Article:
Amritpal Singh, a Khalistani separatist, surrendered to the police in Moga, Punjab, after a month-long manhunt. The reason for his surrender was due to his wife, Kirandeep Kaur, was being placed under surveillance by Punjab Police. Kaur, who is a British citizen, was reportedly being followed by the police, and three days before Singh’s arrest, she was stopped at Amritsar airport as she attempted to board a flight to London. Kaur had a valid visa until July and wanted to leave India before it expired. Singh had initially wanted to protect the safety of his wife and avoid her detention, which is why he was unable to leave the country.
According to reports, Chief Minister Bhagwant Mann observed the operation to capture Singh throughout the night, and it was determined around 4 a.m. that Singh was encircled with no escape path. Singh is charged with breaking communal peace, attempting to kill and assaulting police, as well as violating the strict National Security Act (NSA).
Kaur, who married the extremist leader on February 10, was denied boarding a flight to London on Thursday at Amritsar’s Sri Guru Ram Dass Jee International Airport. The Punjab Police had issued a lookout circular (LOC) against her, and immigration officers halted her at the airport. Kaur was questioned for three hours by immigration, customs, the intelligence department, and other federal agencies. According to officials, Kaur was attempting to travel to London before her 180-day visa expired. Her parents live in London, and it would have been her first visit to the country since her marriage. After being questioned, Kaur was instructed to return to Jallupur Khera, Singh’s native village, at 2.45 pm.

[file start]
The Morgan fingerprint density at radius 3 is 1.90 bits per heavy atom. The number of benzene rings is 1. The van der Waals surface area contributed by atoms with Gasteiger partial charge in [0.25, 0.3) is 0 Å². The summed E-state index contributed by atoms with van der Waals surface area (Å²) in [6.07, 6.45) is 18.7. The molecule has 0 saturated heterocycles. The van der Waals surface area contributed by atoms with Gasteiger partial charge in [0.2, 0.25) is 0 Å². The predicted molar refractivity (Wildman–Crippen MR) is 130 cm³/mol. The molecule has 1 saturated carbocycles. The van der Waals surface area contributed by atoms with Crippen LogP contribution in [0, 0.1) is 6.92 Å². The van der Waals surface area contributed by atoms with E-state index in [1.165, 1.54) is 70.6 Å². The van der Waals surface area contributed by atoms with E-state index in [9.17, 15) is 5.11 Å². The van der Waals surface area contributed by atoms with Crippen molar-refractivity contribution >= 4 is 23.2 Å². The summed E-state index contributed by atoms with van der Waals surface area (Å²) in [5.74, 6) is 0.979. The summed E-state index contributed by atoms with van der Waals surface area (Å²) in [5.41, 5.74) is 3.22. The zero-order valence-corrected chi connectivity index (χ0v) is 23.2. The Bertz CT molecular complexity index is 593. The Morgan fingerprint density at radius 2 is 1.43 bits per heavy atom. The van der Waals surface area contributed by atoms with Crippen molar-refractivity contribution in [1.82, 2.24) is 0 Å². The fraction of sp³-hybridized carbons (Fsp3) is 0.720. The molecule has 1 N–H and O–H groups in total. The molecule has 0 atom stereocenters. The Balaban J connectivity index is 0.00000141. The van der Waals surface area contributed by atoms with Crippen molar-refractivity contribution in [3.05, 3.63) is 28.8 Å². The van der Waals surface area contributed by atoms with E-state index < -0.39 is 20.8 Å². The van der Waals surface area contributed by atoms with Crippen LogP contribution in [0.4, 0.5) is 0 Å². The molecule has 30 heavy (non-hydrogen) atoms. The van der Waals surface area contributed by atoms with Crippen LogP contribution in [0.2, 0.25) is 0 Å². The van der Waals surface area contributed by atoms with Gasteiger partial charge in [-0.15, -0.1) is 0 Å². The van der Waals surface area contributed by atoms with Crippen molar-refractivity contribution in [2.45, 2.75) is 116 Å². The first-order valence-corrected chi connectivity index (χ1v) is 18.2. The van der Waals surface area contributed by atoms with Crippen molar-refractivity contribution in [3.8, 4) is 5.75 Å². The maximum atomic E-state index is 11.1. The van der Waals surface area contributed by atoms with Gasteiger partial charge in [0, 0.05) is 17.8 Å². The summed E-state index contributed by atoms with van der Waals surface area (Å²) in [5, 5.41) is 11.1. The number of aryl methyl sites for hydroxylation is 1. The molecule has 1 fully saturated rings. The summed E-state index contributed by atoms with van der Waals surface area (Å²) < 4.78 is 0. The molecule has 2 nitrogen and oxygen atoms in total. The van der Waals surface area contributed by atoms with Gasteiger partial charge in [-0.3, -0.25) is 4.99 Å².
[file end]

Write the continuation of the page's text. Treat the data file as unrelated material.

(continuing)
Amritpal Singh surrendered due to the intense strain he faced after his wife, Kirandeep Kaur, was placed under surveillance by Punjab Police. Kaur was stopped at the airport as she attempted to board a flight to London before her visa expired, and Singh had initially wanted to protect her safety by not leaving the country. Singh is now facing charges of breaking communal peace, attempting to kill and assaulting police, as well as violating the National Security Act (NSA).